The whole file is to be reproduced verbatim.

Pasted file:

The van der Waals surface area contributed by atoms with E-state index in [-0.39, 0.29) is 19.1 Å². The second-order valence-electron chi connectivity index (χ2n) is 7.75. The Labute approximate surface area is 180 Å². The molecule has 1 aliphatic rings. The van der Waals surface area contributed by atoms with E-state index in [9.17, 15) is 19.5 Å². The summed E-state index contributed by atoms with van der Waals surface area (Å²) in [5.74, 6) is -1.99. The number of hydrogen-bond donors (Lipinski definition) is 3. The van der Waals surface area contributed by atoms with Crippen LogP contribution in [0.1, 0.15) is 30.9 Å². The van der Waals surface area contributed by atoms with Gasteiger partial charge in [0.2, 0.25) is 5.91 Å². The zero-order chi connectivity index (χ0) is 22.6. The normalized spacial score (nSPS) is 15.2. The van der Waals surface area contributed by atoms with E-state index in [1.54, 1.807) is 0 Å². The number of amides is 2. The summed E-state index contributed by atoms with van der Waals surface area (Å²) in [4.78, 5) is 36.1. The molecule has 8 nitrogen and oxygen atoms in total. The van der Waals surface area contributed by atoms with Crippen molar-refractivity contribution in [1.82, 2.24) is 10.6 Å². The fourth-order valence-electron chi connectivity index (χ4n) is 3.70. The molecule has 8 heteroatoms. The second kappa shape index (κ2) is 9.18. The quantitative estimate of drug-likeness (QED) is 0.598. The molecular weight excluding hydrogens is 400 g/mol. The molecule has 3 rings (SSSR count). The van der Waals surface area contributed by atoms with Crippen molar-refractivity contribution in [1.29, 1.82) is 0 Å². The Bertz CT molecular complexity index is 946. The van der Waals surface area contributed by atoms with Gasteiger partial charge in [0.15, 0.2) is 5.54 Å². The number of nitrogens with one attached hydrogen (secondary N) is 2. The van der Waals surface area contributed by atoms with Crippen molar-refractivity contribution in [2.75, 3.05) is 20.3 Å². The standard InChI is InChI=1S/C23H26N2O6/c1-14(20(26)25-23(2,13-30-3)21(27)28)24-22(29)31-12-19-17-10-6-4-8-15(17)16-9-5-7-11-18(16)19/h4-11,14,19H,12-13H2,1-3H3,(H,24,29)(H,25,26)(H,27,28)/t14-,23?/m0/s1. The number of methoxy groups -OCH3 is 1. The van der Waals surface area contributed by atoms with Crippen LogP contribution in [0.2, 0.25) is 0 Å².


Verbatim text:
The van der Waals surface area contributed by atoms with E-state index in [-0.39, 0.29) is 19.1 Å². The second-order valence-electron chi connectivity index (χ2n) is 7.75. The Labute approximate surface area is 180 Å². The molecule has 1 aliphatic rings. The van der Waals surface area contributed by atoms with E-state index in [9.17, 15) is 19.5 Å². The summed E-state index contributed by atoms with van der Waals surface area (Å²) in [5.74, 6) is -1.99. The number of hydrogen-bond donors (Lipinski definition) is 3. The van der Waals surface area contributed by atoms with Crippen LogP contribution in [0.1, 0.15) is 30.9 Å². The van der Waals surface area contributed by atoms with Gasteiger partial charge in [0.2, 0.25) is 5.91 Å². The zero-order chi connectivity index (χ0) is 22.6. The normalized spacial score (nSPS) is 15.2. The van der Waals surface area contributed by atoms with E-state index in [1.54, 1.807) is 0 Å². The number of amides is 2. The summed E-state index contributed by atoms with van der Waals surface area (Å²) in [4.78, 5) is 36.1. The molecule has 8 nitrogen and oxygen atoms in total. The van der Waals surface area contributed by atoms with Crippen molar-refractivity contribution in [1.82, 2.24) is 10.6 Å². The fourth-order valence-electron chi connectivity index (χ4n) is 3.70. The molecule has 8 heteroatoms. The second kappa shape index (κ2) is 9.18. The quantitative estimate of drug-likeness (QED) is 0.598. The molecular weight excluding hydrogens is 400 g/mol. The molecule has 3 rings (SSSR count). The van der Waals surface area contributed by atoms with Crippen molar-refractivity contribution in [1.29, 1.82) is 0 Å². The Bertz CT molecular complexity index is 946. The van der Waals surface area contributed by atoms with Gasteiger partial charge in [0.15, 0.2) is 5.54 Å². The number of nitrogens with one attached hydrogen (secondary N) is 2. The van der Waals surface area contributed by atoms with Crippen molar-refractivity contribution in [2.75, 3.05) is 20.3 Å². The standard InChI is InChI=1S/C23H26N2O6/c1-14(20(26)25-23(2,13-30-3)21(27)28)24-22(29)31-12-19-17-10-6-4-8-15(17)16-9-5-7-11-18(16)19/h4-11,14,19H,12-13H2,1-3H3,(H,24,29)(H,25,26)(H,27,28)/t14-,23?/m0/s1. The number of methoxy groups -OCH3 is 1. The van der Waals surface area contributed by atoms with Crippen LogP contribution in [0.2, 0.25) is 0 Å².